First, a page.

Apps for the Army contest draws iPhone, Android, BlackBerry apps

A hundred developers have developed 85 applications for soldiers and other Army personnel as part of the Apps for the Army contest launched in September.

Peter Corbett, whose company iStrategyLabs is running the contest, said this morning that, so far, 14 iPhone applications have been created along with 8 BlackBerry applications.

And 19 apps have been created for Google's Android-based cell phones.

The applications will be made available throughout the Army by hosting contest entries on, the Defense Information Systems Agency's (DISA) open source code and software repository.

The contest is a spin-off of Apps for Democracy, which invited developers to create applications using Washington D.C. public data. Vivek Kundra, now federal chief information officer, spearheaded the contest when he was top technology guru in the District's government.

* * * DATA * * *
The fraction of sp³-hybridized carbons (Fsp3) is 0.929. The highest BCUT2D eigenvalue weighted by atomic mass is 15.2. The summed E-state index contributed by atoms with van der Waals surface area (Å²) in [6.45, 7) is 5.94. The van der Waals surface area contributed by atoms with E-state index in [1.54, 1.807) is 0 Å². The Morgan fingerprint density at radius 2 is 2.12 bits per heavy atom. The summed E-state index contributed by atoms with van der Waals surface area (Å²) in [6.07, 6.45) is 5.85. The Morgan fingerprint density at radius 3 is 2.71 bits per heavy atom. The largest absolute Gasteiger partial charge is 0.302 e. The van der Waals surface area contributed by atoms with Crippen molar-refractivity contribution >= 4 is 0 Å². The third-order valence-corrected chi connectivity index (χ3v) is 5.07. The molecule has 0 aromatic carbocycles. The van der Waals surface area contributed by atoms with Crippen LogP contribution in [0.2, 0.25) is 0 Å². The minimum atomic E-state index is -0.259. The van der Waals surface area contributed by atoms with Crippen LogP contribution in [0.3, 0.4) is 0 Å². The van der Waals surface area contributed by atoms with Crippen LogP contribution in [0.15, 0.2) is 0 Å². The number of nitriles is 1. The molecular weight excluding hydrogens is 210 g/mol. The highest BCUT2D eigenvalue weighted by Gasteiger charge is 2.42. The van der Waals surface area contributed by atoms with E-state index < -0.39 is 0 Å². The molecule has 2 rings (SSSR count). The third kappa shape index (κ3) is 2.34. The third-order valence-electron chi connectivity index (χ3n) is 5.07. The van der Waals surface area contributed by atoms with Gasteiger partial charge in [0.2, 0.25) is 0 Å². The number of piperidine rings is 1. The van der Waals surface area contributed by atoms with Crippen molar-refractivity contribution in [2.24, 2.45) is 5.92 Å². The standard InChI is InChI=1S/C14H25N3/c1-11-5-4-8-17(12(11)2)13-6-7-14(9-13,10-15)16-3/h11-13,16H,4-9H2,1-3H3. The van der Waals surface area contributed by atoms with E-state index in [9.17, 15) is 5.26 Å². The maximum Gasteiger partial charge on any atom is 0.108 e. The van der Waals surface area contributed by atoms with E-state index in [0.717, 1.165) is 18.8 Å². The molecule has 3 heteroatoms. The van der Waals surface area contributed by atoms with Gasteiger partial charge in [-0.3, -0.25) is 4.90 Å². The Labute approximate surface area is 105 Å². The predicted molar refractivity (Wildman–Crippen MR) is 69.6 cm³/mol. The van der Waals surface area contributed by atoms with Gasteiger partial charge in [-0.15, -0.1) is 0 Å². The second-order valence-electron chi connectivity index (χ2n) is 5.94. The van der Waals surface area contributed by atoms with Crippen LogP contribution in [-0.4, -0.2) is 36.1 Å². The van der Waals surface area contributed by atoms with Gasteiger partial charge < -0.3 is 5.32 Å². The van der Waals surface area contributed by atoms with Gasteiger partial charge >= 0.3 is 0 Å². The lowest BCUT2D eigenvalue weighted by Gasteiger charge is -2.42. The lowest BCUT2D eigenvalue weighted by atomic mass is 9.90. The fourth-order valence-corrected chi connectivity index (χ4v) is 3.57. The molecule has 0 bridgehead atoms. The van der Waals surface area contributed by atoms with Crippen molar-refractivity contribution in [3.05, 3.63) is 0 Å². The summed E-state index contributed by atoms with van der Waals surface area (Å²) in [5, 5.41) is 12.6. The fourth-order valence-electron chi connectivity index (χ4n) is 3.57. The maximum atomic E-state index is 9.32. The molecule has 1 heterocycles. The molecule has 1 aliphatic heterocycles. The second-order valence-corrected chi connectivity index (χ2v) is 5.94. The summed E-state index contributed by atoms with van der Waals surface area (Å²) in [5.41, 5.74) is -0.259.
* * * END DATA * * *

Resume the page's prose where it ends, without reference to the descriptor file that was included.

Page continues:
Meanwhile, Defense Advanced Research Projects Agency (DARPA), the top government research lab, last month sent out a request for information for developers to create iPhone and Android apps for military personnel.

While the two programs aren't related, Corbett said the teams are in contact to share ideas.

Corbett said he recently got an email from a soldier deployed in Iraq who had been creating his own applications, but the recreational computers and equipment available in his camp were not sufficient. So the solder asked if he could send his work to the Apps for the Army team to make available to others.

"Getting that kind of email was a whole new experience for someone who wears pink shirts and lives in Dupont Circle," said Corbett, who, appropriately, was wearing a pink shirt. "But it really blew me away."

The Apps for the Army contest's top submissions will be announced in August and winners will receive awards totaling $30,000.